A 2-metre rise in sea level is almost inevitable. The uncertainty is on the timing, somewhere between one century and the next two thousand years depending on polar ice sheet melting and which socio-economic pathway we follow. Exceeding 2 meters of sea-level rise will fundamentally change European coastal zones.
Europe and National States can recognize that coastal adaptation is an ongoing process that involves short-term actions, long-term planning and strategic thinking.
Three actions are urgently needed to limit losses, damages and lock-ins:
- Massive and immediate reductions of greenhouse gas emissions in order to slow down sea-level rise, limit the amplitude of sea-level rise in the long term, thus giving more time and options for coastal adaptation.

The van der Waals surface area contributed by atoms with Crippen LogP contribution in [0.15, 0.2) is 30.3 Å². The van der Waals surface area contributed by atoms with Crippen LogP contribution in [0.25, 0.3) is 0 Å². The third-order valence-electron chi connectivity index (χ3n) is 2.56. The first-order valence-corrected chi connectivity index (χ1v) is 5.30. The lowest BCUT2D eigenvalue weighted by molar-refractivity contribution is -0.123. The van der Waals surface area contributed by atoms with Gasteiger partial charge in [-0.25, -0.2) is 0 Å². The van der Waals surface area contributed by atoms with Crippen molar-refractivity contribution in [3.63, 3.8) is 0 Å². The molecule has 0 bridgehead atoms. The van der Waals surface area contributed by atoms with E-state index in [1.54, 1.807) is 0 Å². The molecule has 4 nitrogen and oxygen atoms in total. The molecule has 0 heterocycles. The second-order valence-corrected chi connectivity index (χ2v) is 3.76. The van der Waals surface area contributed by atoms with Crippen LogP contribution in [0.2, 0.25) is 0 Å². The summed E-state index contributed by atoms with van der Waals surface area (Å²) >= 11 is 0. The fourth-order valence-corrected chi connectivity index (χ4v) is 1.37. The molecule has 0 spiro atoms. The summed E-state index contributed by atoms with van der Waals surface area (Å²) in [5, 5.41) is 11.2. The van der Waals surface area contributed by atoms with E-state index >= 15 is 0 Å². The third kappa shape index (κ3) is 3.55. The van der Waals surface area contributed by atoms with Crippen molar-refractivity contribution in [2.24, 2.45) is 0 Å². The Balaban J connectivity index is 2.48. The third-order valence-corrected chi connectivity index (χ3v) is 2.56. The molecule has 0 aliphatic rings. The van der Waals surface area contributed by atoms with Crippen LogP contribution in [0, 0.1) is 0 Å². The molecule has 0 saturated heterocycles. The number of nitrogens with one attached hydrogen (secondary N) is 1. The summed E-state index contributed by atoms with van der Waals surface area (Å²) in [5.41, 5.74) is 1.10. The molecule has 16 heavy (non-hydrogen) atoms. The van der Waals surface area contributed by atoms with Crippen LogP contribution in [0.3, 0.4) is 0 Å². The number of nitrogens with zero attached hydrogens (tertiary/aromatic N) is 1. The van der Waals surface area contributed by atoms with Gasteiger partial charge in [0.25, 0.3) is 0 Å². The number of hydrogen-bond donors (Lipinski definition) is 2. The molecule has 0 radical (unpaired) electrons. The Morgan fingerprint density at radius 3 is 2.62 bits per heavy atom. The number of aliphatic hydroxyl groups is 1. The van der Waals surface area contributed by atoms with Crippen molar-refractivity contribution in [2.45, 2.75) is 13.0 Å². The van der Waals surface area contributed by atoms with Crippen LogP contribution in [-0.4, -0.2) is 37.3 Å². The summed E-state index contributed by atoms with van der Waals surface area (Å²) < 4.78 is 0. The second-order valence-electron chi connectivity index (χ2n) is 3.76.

- Engagement into adaptation for multiple metres of sea-level rise, including preparing the ground for adaptation, identifying challenges and options, monitoring trends and implementing options with high cobenefits.
- Support to science and climate service development to reduce uncertainties in future sea-level rise, assess risks and associated adaptation options and provide useable information and climate services to coastal adaptation stakeholders.